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Islanders' key assets seem protected for 2021 expansion draft

The Islanders don't appear to be exposing themselves to too much risk when the NHL's 32nd franchise, Seattle, starts stocking its roster in 2021

Lou Lamoriello of the New York Islanders attends

Lou Lamoriello of the New York Islanders attends the first round of the NHL Draft at American Airlines Center on June 22, 2018 in Dallas. Photo Credit: Getty Images/Bruce Bennett

No, it’s not too early for the Islanders to start thinking about 2021.

That’s when the NHL’s 32nd franchise, Seattle, will conduct its expansion draft, with the same rules applying as when the Vegas Golden Knights selected in June, 2017.

Of course, many things can change between now and then but, at present, the Islanders seem well situated to keep their most valued assets without exposing themselves to too much risk.

All NHL teams except  Vegas, which will be exempt from the expansion draft, will be able to protect either seven forwards, three defensemen and a goalie or eight skaters (forwards and defensemen) and one goalie.

All players with no-movement clauses must be protected unless they waive that right.

All first- and second-year players and unsigned draft choices are automatically  protected.

Seattle will select one player from each team for a total of 30. They must select at least 14 forwards, nine defensemen and three goalies.

Currently, the Islanders have no players with no-movement clauses under contract for 2021-22, though that figures to change if captain Anders Lee signs an extension. Ditto for Jordan Eberle and, possibly, Brock Nelson.

And, by the expansion draft, Mathew Barzal, Anthony Beauvillier and defenseman Ryan Pulock, all considered big pieces of the franchise’s future, will presumably be on their next contracts, meaning they’ll need to be protected. Center Casey Cizikas, beloved by coach Barry Trotz for the identity he brings to the Islanders, will also presumably be on his next contract with the organization.

Also, by 2021, blue-chip defense prospect Devon Toews should finally be on the Islanders’ roster and worthy of being protected.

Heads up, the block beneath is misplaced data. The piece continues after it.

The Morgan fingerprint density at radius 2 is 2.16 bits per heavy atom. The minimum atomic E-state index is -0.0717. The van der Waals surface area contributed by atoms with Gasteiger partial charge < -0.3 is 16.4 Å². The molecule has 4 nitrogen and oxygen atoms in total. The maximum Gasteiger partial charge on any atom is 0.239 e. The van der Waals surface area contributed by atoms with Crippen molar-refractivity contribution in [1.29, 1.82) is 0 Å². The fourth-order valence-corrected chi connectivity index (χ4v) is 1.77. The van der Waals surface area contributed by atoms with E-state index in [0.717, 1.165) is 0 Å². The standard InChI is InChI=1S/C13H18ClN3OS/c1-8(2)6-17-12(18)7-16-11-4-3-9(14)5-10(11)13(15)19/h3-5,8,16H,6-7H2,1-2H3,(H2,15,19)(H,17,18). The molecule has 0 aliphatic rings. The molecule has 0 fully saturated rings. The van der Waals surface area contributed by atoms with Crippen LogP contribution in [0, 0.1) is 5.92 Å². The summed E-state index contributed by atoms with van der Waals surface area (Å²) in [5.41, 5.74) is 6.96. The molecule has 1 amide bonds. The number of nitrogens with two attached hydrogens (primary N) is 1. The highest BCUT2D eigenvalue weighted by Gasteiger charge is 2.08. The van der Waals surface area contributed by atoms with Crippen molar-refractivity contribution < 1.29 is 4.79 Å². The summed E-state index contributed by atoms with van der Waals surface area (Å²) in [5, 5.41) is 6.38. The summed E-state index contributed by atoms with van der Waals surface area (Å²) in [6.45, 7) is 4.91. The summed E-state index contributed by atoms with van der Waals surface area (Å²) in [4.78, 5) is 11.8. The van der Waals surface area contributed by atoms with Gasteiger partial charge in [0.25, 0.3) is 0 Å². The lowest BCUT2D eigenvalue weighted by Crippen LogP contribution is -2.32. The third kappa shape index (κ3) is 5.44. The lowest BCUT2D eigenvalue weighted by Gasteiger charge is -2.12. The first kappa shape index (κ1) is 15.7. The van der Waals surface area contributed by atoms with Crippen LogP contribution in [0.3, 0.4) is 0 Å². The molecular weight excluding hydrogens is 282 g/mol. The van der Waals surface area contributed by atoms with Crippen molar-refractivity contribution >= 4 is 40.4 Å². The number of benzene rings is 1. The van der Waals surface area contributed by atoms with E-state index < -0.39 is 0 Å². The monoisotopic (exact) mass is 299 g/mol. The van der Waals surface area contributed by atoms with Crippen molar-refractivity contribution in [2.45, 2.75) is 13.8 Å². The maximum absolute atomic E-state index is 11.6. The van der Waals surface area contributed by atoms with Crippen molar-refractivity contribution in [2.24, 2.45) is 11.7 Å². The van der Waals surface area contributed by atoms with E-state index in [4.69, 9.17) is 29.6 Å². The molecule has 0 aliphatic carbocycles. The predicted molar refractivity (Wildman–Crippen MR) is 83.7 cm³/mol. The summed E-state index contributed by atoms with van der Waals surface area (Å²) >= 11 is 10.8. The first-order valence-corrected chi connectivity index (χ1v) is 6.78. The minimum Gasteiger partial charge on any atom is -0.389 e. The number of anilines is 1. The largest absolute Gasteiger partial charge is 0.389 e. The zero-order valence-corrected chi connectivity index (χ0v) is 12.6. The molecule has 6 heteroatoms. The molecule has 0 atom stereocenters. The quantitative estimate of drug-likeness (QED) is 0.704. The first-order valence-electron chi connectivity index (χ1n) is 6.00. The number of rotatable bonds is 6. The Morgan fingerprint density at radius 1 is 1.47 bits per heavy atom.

From the current roster, forwards Josh Bailey, Cal Clutterbuck, Leo Komarov, Ross Johnston and Andrew Ladd and defensemen Johnny Boychuk, Nick Leddy, Thomas Hickey and Scott Mayfield would need to be protected if the Islanders so desired. But, of that group, only Bailey, Ladd and Mayfield have contracts that go past 2021-22 so even if the Islanders lost one of those players, it likely wouldn’t be a long-term loss. Plus, the Islanders won’t mind losing a player over 30 with a big salary cap number.

Of course, a quick influx of young talent such as forwards Oliver Wahlstrom and Kieffer Bellows and defensemen Noah Dobson and Bode Wilde could complicate the Islanders’ protection plans.

As for goalies, both Thomas Greiss and Robin Lehner could be gone by 2021 and the organization is hopeful Russian prospect Ilya Sorokin is in tow by then. If he’s playing, he’ll be protected.

Preferred style

The priority set by incoming president/general manager Lou Lamoriello and Trotz to immediately tighten the Islanders’ defensive play after allowing an NHL-worst 293 goals last season has been evident, Thursday night’s 6-2 lackluster loss at Pittsburgh notwithstanding.

The Islanders allowed 81 goals through their first 27 games — 3.0 goals per game compared to 3.6 last season — and that has had a direct impact on how the team’s goalies can play.

“It just cuts down on some of my reads,” Greiss said. “Last year, there were four or five options. This year, maybe one or two. It makes it very easy and, at times, I can be more aggressive to the shooter. I definitely like it more. No goalie likes to get scored on all the time. It can be fun if it’s an open game back and forth with lots of chances but, most of the time, it’s not.”

My vote

Nobody asked me but…I’d name the new NHL franchise the Seattle Pilots as a nod to the 1969 baseball team (now the Milwaukee Brewers), which, in itself, was a nod to that city’s ties to the aviation industry. There’s precedent: MLB’s Colorado Rockies took their name from a failed NHL franchise, who are now the New Jersey Devils. My favorite among the 13 apparent finalists is the Sockeyes, though the Rainiers works on a couple of levels and historically.

Points against

Sidney Crosby had a goal and two assists against the Islanders on Thursday. Per the Elias Sports Bureau, he is now fourth on the all-time list of players who have scored the most against the Islanders, a list that has a strong Penguins’ slant:

Player (Years active): Games against Islanders   Goals   Assists   Points

1. Jaromir Jagr (1990-2017):    112                          61        94         155

2. Mario Lemieux (1984-97, 2000-05)  72               50        81         131

3. Mark Recchi (1988-2011)    112                         43          77        120

4. Sidney Crosby (2005-)          65                           36          77       113

5. Wayne Gretzky (1979-99)    55                           33           65         98

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